Women, more than men, see the downsides of getting promoted

Can you blame them?
Can you blame them?
Image: AP Photo/Eric Risberg
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A new study by researchers at the Harvard Business School found that women and men see job promotions as equally attainable, but women are more likely to anticipate negative outcomes as a result of moving up in the workplace. The study hypothesized that the difference in male and female preferences for achieving high-level positions would help explain the dearth of women at the top of the corporate ladder.

To test their hypothesis, researchers conducted nine studies with over 4,000 participants—including executives, MBA graduates, undergraduate students, and other working adults. In one of the experiments, 450 working adults were told to imagine getting a higher role at their current organization, and then predict the likelihood of positive and negative outcomes. The positive outcomes included happiness, money, and opportunity, and the negative outcomes included stress, difficult trade-offs or sacrifices, and conflicts with life goals. What researchers found is that women and men expected the same level of positive outcomes coming from a job promotion, but that women anticipated stronger negative outcomes than men did.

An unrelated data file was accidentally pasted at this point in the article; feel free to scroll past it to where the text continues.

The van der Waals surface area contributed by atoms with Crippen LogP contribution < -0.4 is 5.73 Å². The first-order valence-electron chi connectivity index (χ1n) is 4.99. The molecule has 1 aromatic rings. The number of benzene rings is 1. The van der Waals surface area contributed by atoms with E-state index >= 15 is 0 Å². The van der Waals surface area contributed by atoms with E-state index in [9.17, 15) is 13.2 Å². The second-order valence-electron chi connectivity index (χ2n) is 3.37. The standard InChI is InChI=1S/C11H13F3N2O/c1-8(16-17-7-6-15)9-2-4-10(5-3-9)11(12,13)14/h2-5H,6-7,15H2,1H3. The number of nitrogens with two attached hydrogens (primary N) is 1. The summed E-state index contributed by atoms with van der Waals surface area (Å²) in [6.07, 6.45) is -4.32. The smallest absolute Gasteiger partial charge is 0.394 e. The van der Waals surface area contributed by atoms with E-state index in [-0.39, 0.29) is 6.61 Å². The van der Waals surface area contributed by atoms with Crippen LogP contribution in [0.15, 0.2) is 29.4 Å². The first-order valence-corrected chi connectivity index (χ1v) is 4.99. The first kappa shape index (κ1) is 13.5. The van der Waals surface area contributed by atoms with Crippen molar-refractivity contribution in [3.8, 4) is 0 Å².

Researchers also found other supply-side factors that could influence women’s likelihood to pursue promotions: women placed less importance on power-related goals in the workplace; they perceived power as less desirable; and they were less likely to take advantage of personal development opportunities. The team writes in study, published in the Proceedings of the National Academy of Sciences, that across their experiments, this ”profound and consistent gender gap” tended to make women shy away from seeking promotions.

Other factors could explain this phenomenon. It is tough to blame women for finding promotions less desirable than their male counterparts when affordable childcare is not an option for many families in America. And when only about 10% of women are “opting-out” of the workplace to care for children full-time, it is hard to imagine a life in which high-achieving women have a sane work-life balance.

Today’s women may be post-Having It All, but that doesn’t mean workplaces shouldn’t make more room for women and men to lead meaningful family lives, no matter how they decide to climb the corporate ladder.